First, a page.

Friday, August 26, 2022

From Hôtel des Sacqs de la Hérissandière, Hôtel de la Cloche Perce... to... Hôtel de La Salle.

One of the older historic buildings here in Reims - the Hôtel de La Salle - dates back to the 16th century. Listed as monument historique one hundred years ago, it is in fact miraculous that it actually made it through the hostilities of 1914-1918 which led to the destruction of most of the rest of the city. Today the Renaissance façade, inset with the benevolent figure of Jean-Baptiste de La Salle tending to one of his charges, stands elegant and proud, with little to indicate the past perils in almost 500 years of existence.
Its survival is not unlike that of the nearby Musée-hôtel Le Vergeur - set on Place du Forum in the heart of the city and in view of the cathdral, itself symbol of Reims ‘ville martyre’ during WWI. Indeed, both hôtels were saved from total obliteration in the aftermath of the war thanks to the intervention of individuals committed to the preservation of the cultural and historical heritage of Reims.
Hugues Krafft, co-founder of the Société des Amis du Vieux Reims in 1909, undertook the restoration of Hôtel Le Vergeur that he had purchased in 1910. Likewise, the biscuit manufacturers, Maison Fossier, of ‘biscuit rose’ fame, owners and occupants of the premises of what we now call Hôtel de La Salle, successfully brought the building up from the ashes during this same post-war period.
Again, both sites had once housed elements of significant architectural value and beauty and as such their preservation was deemed important to le patrimoine rémois. The hôtel de La Salle still possesses its ornately decorated escalier à vis, an external winding staircase in stone that turns clockwise on ascent, overlooking the court yard with an elegant architectural style reminiscent of the Château de Blois in the Loire Valley.
Constructed on the orders of affluent nobles and merchants of the city, both hôtels attest to the wealth and status of those who had originally commissioned them centuries ago. Although Jean-Baptiste de La Salle was born into an illustrious household in Reims to a father who was a king’s counselor and a mother from the Moët champagne family, the hôtel was not built on their behest nor on their behalf.
Initially known as Hôtel des Sacqs de la Hérissandière, it was in fact constructed in 1545 for an affluent cloth trader, Henri Choilly. And although the statue of Jean-Baptiste de La Salle looks down on us today from the façade of his birthplace - as if it had always been there - this is a relatively recent addition from the 1950s, taking position in an empty niche presumably once occupied by the figure of the Virgin Mary (but not the one below).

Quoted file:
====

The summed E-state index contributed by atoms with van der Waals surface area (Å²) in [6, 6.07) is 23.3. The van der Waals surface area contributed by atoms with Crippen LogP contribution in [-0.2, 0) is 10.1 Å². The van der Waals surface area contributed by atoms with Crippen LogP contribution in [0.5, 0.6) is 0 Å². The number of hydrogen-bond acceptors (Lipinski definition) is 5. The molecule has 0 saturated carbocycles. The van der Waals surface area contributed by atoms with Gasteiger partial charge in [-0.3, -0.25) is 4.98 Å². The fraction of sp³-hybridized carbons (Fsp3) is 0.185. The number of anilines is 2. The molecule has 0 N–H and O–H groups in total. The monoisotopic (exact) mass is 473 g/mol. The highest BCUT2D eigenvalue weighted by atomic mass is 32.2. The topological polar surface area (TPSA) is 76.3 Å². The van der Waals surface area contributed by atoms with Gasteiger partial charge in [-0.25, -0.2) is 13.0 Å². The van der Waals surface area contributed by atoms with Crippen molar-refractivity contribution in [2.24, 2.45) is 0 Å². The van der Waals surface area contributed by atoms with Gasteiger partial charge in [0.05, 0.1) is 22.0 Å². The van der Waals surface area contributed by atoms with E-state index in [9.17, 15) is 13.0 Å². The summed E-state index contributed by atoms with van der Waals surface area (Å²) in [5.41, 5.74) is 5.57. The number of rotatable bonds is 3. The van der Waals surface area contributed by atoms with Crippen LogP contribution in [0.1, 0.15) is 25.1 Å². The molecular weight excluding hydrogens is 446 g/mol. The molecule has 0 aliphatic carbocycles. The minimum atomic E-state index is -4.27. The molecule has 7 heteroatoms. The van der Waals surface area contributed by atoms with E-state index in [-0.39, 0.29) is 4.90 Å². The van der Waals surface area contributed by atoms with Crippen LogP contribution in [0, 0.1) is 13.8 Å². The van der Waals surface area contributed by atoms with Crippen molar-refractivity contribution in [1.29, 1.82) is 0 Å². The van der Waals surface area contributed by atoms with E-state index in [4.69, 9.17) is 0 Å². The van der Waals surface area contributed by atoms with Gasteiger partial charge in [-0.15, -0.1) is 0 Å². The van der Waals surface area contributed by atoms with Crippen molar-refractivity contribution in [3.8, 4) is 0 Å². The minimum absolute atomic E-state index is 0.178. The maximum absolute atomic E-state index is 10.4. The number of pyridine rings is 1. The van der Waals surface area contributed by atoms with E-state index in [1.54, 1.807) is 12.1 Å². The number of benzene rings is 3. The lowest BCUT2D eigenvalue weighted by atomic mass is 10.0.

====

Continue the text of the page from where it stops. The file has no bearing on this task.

The hôtel only entered into the possession of the de La Salle family from 1609. Jean-Baptiste was born there in 1651, the eldest of eleven children. Despite being educated for a life in the legal profession, Jean-Baptiste followed a religious vocation and went on to become the patron of Christian teachers.
Lasallian schools are to be found on the five continents today and indeed a community of Brothers now occupy the Hôtel de La Salle, bought by the lnstitut des Frères des Écoles Chrétiennes in 1956. One of the Brothers kindly showed me around on a ferociously hot afternoon !
Although few of the original artifacts have survived to the present day, the rooms have been set out to reflect aspects of its past and displays show Jean-Baptiste de La Salle's life, work and legacy.
The façade of the building is decorated in the Renaissance style, with pillars, ionic capitals and a frieze running along its length, all bearing symbols of the cloth trade. The oddly-slanted carriage doorway is flanked by two allegorical caryatids, referred to as Adam and Eve. The male figure seems to be somewhat cramped in this tight corner with the wall of the adjacent building encroaching on his space at a rather strange angle.
This can be explained by the fact that the street that we see today only came into existence during the restoration period of Reims in 1921 when the Hôtel de la Cloche Perce, as it was then known, was still in such a sorry state that it might even have needed propping up. And so, as always, I wonder what this city – and others past and present - would be like today without such war devastation and have to be grateful for what remains to us now.

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